Jean-Philippe Rameau BACH (1683-1764)

Les Indes Galantes
Premier Concert (sol majeur & mineur) [15.10]
Deuxième Concert (ré majeur & mineur) [20.32]
Troisième Concert (sol mineur & majeur) [5.30]
Quatrième Concert (do mineur) [12.07]
Quatrième et nouvelle entrée: les Sauvages [9.38]
Christophe Rousset (harpsichord - Jean-Henry Hemsch, Paris, 1761).
rec. February 2007, Musée de la musique, Cité de la musique, Paris, France.
AMBROISIE AM152 [62.57]
Rameau composed the “opera-ballet” Les Indes Galantes in 1735, and revised it the following year. While the reaction of the public was “little better than luke-warm”, the opera was performed 185 times between its premiere and 1761. Some time after the initial composition - the notes to this disc do not specify the date - a harpsichord transcription or reduction was made of parts of the work. In all, the original edition contained 37 pieces, but Christophe Rousset states that the numbering was erroneous, with certain two-part pieces counting as two pieces. In the end, there are a total of 32 pieces though Rousset states that he does not feel that they were all designed to be played on the harpsichord, and “none is written in the idiomatic style of Rameau’s other harpsichord works”.
Rousset’s recording contains these 32 pieces, far more than other recordings of the work - such as Kenneth Gilbert’s - and longer in duration. At nearly 63 minutes the Rousset’s recording is twenty minutes longer than the Gilbert disc.
But let’s get to the music. I took out my recording of the opera Les Indes Galantes, directed by William Christie, and gave it a listen. Some years ago, I was a real fan of Rameau’s operas, but over time I’ve found them to be quite repetitive and somewhat boring. While the operas are full of nice bits - Rameau had a wonderful and unique way of creating catchy melodies - there are too many recitatives - though these are more interesting than later “classical” opera recitatives. I found it very difficult to listen to the entire opera Les Indes Galantes, and it seemed that the Rousset recording of the harpsichord transcription might contain just the “nice bits” and eschew the rest.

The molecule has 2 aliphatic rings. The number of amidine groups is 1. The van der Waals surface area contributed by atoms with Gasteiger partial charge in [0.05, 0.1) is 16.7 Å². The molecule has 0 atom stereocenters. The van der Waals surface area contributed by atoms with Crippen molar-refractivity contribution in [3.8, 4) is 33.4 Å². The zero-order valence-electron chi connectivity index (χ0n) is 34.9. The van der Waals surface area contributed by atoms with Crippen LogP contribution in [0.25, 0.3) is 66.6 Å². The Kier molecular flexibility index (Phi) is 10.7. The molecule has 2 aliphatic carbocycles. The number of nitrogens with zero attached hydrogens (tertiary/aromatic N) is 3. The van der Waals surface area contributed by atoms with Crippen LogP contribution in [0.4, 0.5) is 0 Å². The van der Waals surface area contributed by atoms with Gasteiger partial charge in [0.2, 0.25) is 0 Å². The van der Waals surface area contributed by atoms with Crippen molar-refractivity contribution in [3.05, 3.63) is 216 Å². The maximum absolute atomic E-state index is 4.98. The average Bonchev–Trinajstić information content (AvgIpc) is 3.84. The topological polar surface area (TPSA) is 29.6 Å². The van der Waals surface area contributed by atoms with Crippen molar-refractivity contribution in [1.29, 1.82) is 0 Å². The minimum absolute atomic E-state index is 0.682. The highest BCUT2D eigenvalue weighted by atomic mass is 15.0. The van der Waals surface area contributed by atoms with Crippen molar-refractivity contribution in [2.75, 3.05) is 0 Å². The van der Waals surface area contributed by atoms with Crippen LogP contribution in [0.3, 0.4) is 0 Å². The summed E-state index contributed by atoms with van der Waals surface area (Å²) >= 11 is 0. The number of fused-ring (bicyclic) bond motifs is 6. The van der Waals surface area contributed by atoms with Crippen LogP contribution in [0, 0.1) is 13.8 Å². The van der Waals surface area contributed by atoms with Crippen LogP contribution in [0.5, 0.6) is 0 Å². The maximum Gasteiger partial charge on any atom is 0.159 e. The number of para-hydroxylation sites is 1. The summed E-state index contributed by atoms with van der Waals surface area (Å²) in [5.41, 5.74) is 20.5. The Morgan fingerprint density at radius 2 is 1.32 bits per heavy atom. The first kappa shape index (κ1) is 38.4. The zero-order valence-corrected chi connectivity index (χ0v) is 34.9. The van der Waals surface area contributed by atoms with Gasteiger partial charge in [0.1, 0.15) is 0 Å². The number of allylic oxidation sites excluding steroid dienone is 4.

One shouldn’t compare the two types of music - orchestral and solo harpsichord - even though the tunes are the same. The orchestral version is richer and more obviously Rameau; his orchestrations were always interesting. From the first notes of the opening Overture in the harpsichord version, though, there is an obvious simplicity; this is not just a reduction, but there’s clearly no attempt to reproduce the texture of the original. This harpsichord version is, for the most part, not a virtuoso work, and was perhaps published for less experienced keyboard players. While the wit and charm of Rameau’s music is there, much of this music is very simple. The Musette en rondeau in the First Concert, for example, sounds like some of Henry Purcell’s harpsichord pieces; simple melodies with little ornamentation that can be played even by novices. Many of the other pieces have this simplicity; this is not to demean the melodies, but it doesn’t sound like there was a lot of attention paid to doing much more than simply transcribing the melodies and a simple accompaniment. The Air Tendre Pour La Rose in the Second Concert is another example: while this is a quite attractive piece, it is just a simple right-hand melody with sparse left-hand accompaniment. Melodically it is pretty; musically, it is bland.
I don’t mean to belittle the music too much, but its interest is somewhat limited, especially compared to the original opera - though it does leave out the boring bits. While this is an enjoyable disc, you might come away from it a bit unsatisfied. The music lacks “meat”; it’s attractive, but it’s not up to the standards of most of Rameau’s music. This fits with Rousset’s comment that the music is not “idiomatic” for the harpsichord. Compared with another Rousset recording of Rameau’s harpsichord music (on L’Oiseau Lyre) is like night and day. While Rameau was no Bach in his harpsichord compositions - his harpsichord works are typically French, more melodic than contrapuntal - these other works are far more recherché than this disc of transcriptions from Les Indes Galantes.
Nevertheless, the recording is excellent, and the harpsichord used has a lovely sound. For that reason, fans of Rameau or harpsichord music may want to pick up a copy of this disc. But those looking for a real musical experience may be let down.

Kirk McElhearn
An attractive, yet ultimately unsatisfying disc ... see Full Review